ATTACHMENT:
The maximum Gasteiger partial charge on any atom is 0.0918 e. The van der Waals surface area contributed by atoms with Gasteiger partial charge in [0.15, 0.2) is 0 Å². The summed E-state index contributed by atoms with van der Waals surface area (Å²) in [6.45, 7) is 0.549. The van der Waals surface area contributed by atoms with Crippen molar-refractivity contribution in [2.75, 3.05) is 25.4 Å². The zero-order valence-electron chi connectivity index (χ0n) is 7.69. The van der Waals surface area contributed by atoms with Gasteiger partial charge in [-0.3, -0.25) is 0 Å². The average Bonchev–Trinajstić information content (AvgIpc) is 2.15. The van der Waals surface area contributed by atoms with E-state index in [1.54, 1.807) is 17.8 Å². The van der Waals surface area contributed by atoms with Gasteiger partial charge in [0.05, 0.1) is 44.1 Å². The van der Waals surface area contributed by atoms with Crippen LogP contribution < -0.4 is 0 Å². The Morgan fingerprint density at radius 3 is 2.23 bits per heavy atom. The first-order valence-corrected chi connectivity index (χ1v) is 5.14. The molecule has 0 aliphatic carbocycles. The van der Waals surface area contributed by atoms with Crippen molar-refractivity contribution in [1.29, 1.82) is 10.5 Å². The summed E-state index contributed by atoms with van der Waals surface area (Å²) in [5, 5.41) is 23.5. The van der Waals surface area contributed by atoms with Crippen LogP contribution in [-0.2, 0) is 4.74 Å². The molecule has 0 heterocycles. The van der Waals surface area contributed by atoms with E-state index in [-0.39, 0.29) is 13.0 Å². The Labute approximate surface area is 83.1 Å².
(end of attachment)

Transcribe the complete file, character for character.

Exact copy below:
The maximum Gasteiger partial charge on any atom is 0.0918 e. The van der Waals surface area contributed by atoms with Gasteiger partial charge in [0.15, 0.2) is 0 Å². The summed E-state index contributed by atoms with van der Waals surface area (Å²) in [6.45, 7) is 0.549. The van der Waals surface area contributed by atoms with Crippen molar-refractivity contribution in [2.75, 3.05) is 25.4 Å². The zero-order valence-electron chi connectivity index (χ0n) is 7.69. The van der Waals surface area contributed by atoms with Gasteiger partial charge in [-0.3, -0.25) is 0 Å². The average Bonchev–Trinajstić information content (AvgIpc) is 2.15. The van der Waals surface area contributed by atoms with E-state index in [1.54, 1.807) is 17.8 Å². The van der Waals surface area contributed by atoms with Gasteiger partial charge in [0.05, 0.1) is 44.1 Å². The van der Waals surface area contributed by atoms with Crippen LogP contribution < -0.4 is 0 Å². The Morgan fingerprint density at radius 3 is 2.23 bits per heavy atom. The first-order valence-corrected chi connectivity index (χ1v) is 5.14. The molecule has 0 aliphatic carbocycles. The van der Waals surface area contributed by atoms with Crippen molar-refractivity contribution in [1.29, 1.82) is 10.5 Å². The summed E-state index contributed by atoms with van der Waals surface area (Å²) in [5, 5.41) is 23.5. The van der Waals surface area contributed by atoms with Crippen LogP contribution in [-0.2, 0) is 4.74 Å². The molecule has 0 heterocycles. The van der Waals surface area contributed by atoms with E-state index in [-0.39, 0.29) is 13.0 Å². The Labute approximate surface area is 83.1 Å².